Charisma, charm, the ability to inspire, persuasiveness, breadth of vision, willingness to take risks, grandiose aspirations and bold self-confidence – these qualities are often associated with successful leadership. Yet there is another side to this profile, for these very same qualities can be marked by impetuosity, a refusal to listen to or take advice and a particular form of incompetence when impulsivity, recklessness and frequent inattention to detail predominate. This can result in disastrous leadership and cause damage on a large scale.”
It’s the potential of ‘a refusal to listen to or take advice’ that really stands out in the context of this post: not so much distancing yourself from advice, but distancing the possibility of advice from yourself. And there’s the additional sense of ‘not worshipping false idols’: in choosing not to assemble a diverse team around yourself, aren’t you effectively making yourself your own personal false idol? Promoting other people in your own image not only says something about your preferences, it says something – and not something particularly healthy – about your own self-image. Leadership depends not just on developing self-awareness, but on maintaining it – staying aware of your impact, of the impression you create, and your relationship to the changing world around you. (If you want a truly ghastly analogy here, consider the scene in Behind the Candelabra where Liberace produces a photograph of himself as guidance for the plastic surgeon hired to ‘re-model’ his partner. If you want to be adored, try being adorable. It’s cheaper and it leaves fewer scars – on everyone – although it does mean finding out what other people find attractive.)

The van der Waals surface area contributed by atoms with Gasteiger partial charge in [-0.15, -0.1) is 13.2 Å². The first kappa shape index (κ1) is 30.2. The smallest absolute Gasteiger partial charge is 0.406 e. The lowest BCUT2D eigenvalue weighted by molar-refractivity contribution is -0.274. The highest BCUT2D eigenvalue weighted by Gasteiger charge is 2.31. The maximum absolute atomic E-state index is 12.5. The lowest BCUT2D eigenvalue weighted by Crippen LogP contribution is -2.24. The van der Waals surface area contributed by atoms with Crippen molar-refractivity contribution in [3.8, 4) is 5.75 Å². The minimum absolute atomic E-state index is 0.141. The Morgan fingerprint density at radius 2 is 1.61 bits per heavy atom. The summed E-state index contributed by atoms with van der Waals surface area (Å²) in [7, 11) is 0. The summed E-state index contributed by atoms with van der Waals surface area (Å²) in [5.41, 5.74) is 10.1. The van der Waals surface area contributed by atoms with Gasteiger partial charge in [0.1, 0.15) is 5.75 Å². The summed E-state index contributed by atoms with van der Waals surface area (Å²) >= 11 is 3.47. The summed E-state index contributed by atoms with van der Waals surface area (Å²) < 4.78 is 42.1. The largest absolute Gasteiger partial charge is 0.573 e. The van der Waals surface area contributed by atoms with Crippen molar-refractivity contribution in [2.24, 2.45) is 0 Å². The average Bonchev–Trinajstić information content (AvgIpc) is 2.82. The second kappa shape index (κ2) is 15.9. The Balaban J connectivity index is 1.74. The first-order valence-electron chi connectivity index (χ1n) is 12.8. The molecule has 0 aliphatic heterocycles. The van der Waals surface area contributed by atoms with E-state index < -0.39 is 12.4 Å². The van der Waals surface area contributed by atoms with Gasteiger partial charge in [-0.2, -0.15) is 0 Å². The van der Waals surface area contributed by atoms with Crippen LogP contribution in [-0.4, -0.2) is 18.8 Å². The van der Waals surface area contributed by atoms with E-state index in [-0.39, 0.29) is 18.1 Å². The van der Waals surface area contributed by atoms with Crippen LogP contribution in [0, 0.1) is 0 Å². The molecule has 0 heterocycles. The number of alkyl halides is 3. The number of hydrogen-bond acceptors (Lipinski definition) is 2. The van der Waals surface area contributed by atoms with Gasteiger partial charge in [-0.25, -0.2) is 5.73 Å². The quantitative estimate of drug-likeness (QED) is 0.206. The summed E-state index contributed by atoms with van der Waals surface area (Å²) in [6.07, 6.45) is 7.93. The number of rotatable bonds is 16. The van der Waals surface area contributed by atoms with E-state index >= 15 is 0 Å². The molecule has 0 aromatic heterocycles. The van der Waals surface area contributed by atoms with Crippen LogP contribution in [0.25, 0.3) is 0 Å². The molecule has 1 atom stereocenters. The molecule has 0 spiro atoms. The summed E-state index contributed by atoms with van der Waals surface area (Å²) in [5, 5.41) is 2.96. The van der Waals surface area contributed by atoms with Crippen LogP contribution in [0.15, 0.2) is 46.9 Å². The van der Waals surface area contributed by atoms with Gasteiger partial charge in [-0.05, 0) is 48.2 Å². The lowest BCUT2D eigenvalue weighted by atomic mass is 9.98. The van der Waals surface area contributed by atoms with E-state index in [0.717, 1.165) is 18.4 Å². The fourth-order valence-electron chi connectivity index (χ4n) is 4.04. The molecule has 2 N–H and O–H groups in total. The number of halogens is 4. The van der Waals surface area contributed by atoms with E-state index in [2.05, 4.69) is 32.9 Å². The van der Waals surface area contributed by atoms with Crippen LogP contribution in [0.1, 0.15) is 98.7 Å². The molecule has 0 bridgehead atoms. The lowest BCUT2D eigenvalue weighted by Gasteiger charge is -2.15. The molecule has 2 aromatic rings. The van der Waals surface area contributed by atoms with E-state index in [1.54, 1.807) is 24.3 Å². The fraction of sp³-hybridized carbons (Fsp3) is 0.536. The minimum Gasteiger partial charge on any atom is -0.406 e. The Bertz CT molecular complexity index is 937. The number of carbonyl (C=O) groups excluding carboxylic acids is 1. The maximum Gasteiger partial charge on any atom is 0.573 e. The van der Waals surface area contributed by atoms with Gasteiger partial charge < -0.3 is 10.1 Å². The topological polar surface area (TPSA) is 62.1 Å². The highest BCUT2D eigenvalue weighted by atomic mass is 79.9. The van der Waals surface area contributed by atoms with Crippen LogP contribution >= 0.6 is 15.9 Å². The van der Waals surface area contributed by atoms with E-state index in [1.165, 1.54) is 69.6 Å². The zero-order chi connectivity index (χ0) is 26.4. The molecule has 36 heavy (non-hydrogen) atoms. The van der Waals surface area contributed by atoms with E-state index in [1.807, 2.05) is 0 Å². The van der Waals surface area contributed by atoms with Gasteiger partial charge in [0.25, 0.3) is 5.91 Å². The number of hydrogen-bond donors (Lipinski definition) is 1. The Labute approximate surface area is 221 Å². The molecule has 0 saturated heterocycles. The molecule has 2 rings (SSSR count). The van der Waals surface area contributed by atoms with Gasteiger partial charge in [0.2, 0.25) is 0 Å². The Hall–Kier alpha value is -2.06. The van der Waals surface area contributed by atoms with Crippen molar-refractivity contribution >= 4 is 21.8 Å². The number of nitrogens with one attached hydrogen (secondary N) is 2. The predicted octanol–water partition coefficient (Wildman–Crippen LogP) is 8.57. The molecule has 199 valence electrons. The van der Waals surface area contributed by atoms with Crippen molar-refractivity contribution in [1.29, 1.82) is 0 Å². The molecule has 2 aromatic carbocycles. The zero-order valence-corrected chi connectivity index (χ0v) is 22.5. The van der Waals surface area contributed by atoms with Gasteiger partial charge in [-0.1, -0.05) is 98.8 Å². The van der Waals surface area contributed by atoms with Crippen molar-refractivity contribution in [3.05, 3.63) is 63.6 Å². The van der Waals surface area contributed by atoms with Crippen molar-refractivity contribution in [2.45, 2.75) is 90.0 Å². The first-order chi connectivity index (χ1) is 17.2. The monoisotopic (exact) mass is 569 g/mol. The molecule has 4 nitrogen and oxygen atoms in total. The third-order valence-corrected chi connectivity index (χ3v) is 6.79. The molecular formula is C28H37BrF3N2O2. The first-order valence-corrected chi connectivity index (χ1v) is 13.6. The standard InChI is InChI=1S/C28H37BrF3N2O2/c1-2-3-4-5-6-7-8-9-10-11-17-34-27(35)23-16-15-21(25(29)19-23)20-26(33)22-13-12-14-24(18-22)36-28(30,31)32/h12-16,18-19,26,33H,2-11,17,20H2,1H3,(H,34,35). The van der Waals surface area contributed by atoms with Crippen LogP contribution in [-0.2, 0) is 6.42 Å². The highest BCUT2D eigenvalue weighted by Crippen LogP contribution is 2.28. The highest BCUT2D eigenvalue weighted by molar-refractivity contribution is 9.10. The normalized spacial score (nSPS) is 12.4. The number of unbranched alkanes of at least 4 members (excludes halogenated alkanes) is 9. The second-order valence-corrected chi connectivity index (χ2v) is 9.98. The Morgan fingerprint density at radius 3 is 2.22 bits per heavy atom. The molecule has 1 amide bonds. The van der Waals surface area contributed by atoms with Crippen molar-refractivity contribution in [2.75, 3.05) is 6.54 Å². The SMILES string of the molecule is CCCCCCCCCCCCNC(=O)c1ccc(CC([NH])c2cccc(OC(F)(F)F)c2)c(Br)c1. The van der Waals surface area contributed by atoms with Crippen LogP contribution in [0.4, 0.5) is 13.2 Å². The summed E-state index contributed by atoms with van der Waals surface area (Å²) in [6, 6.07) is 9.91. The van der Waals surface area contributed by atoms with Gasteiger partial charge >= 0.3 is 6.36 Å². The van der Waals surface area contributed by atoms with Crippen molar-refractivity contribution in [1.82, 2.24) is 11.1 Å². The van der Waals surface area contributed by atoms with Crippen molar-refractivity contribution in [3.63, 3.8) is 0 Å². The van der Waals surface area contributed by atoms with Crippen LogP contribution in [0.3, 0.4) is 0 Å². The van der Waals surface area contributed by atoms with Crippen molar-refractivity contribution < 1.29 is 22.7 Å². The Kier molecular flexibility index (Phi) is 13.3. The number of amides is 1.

The other troubling aspect of ‘promoting in your image’ takes us back to monocultures, or at least to the thing they leave most vulnerable: future sustainable health. It’s easy to see the attraction of the idea of ‘values that will stand the test of time’. Many of us are powerfully drawn to the idea of leaving a lasting legacy – although we should be equally concerned that it isn’t an attempt to ensure that our vanity will continue to make its mark long after we’ve shuffled off. A legacy is something that you leave for those that follow, for them to use in the future: otherwise, it’s a potential millstone. As we said on another occasion (when it seems we also used politicians’ foibles to illustrate the point):
If your legacy is to be more than short-lived, the skills and values you pass on must include the ability and awareness of the need to adapt – and the ability to help and inspire others to do so. And succession planning should not attract the emotional attachment of family respect: the future may be yours to influence, but it will not be yours to either live or deliver.”
Our own values and strategies are, in a way, Plan A. In preparing others to take over our lead – and what else can we realistically do? – we also need to ensure that we don’t prevent them from having the sense to adopt Plan B when the need arises.